"Retek users could breathe a sigh of relief if SAP decides to fold," wrote Paula Rosenblum, who is Aberdeen's director of retail research. "An Oracle purchase of Retek would be much less disruptive to existing clients and more comforting to prospects than an SAP purchase."
The boardroom battle's public phase began Feb. 28, when SAP AG announced that it had signed a definitive merger agreement with Retek Inc.'s board for $8.50 per share, which amounted to $496 million at the time.
On Tuesday, Oracle Corp. stepped in and offered $9 per share, which amounted to $525 million. On Wednesday, Retek's shares continued to soar, closing at $10.63, a 23.75 percent increase on the hopes of a bidding war.
Retek reported only $174 million in revenue in 2004, has about 525 employees and delivers a wide range of retail applications for companies that include Abercrombie & Fitch Co., Nordstrom Inc., Hallmark, A&P, Best Buy, The Kroger Co., RadioShack Corp., Eckerd Corp., Tesco, Zale Corp., Sears Canada Inc., Gap Inc. and Kohl's Corp.
The Aberdeen report cited several reasons Oracle might be a less disruptive acquirer, including that Accenture would likely remain the preferred systems integrator, Oracle would remain the database of choice and Oracle Financials would continue as the back-office system of choice.
With an Oracle acquisition, "little to no rationalization of Retek functionality would be required. Unlike with SAP, there is little to no product overlap between the Retek and Oracle application suites and many [complementary] products are shared by the companies," Rosenblum wrote.
"No architectural shifts would be needed. Retek has written most of its solution in the Oracle toolset, including its newer modules in the Oracle Java development tool?the current development environment for Oracle applications," Rosenblum added.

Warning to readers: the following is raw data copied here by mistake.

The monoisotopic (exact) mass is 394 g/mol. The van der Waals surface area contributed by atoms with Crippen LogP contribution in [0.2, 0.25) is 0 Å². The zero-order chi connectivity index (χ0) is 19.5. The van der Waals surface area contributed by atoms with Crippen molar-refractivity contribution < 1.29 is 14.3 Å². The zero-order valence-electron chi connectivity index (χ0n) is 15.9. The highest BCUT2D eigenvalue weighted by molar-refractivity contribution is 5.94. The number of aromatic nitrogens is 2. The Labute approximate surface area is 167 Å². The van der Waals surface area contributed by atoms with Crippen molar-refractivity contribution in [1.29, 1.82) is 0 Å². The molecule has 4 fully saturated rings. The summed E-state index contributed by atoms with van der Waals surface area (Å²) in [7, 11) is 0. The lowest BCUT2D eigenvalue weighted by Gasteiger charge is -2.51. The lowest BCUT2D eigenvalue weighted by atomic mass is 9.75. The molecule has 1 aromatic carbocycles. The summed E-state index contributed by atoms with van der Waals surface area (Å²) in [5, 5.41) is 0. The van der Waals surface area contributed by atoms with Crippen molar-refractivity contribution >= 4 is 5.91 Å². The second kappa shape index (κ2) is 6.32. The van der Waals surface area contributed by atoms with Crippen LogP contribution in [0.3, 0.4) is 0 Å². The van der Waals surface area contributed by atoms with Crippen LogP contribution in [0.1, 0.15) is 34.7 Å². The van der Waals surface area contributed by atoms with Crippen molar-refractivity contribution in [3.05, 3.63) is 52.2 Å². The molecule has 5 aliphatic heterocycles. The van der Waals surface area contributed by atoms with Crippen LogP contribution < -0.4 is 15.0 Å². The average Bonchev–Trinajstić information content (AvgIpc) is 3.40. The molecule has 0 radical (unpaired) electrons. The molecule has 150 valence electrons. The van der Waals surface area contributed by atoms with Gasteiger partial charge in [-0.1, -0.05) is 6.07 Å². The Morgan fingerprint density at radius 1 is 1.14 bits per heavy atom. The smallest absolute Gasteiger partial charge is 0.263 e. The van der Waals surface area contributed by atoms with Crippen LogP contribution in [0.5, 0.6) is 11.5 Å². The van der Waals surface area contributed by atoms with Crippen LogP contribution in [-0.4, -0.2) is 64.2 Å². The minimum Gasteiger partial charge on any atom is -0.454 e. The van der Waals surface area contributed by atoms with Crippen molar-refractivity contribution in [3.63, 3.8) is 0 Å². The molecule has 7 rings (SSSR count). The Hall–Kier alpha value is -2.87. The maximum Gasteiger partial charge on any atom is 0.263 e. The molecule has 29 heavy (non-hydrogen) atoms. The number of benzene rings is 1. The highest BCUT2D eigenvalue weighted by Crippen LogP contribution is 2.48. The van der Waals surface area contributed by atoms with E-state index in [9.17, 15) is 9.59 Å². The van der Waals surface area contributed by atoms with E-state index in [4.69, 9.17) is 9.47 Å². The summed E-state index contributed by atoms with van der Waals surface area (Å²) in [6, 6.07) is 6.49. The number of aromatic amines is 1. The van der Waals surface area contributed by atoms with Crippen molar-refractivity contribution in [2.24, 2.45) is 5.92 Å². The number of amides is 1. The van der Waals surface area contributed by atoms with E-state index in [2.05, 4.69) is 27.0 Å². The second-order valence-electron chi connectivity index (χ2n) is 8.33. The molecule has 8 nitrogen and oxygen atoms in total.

In an interview with eWEEK.com, Rosenblum said that she not only thinks that Oracle would be the more attractive acquirer, but that it's also the more likely winner.
"Yes, I think Oracle will get it. I'm not sure that SAP will bid it up" and match or better Oracle's offer, Rosenblum said. "This is certainly a better deal with Retek shareholders. Given the overlap of functionality, I think Oracle is a better fit."
As for SAP, Rosenblum predicts that they will make a move for a different retail specialist and find their way into this large vertical eventually. "SAP is a good company and, sooner or later, they will get retail right," she said in the interview.
In the Aberdeen report, she wrote that the Oracle/SAP moves could have an impact beyond Retek customers. "While SAP's proposed purchase of Retek would have frozen the merchandise operations software market in the near term, an Oracle purchase of Retek could melt it right back down again," she wrote.
The Aberdeen report, however, didn't suggest that an Oracle acquisition would be an easy thing for Retek customers, but merely preferable to an acquisition by SAP.
"With Oracle still busy integrating PeopleSoft and J.D. Edwards and with Oracle management emphatic in stating that this purchase would be tiny compared to that effort," the report said, "existing users will be faced with the same challenges they had before Retek 'went in play.'"
Among those challenges have been difficult upgrade paths as well as the fact that Retek's "core application remains difficult and expensive to install," the report said.
What does Aberdeen advise for retailers that are considering becoming Retek users? "Lock in a cap on annual maintenance and support costs now."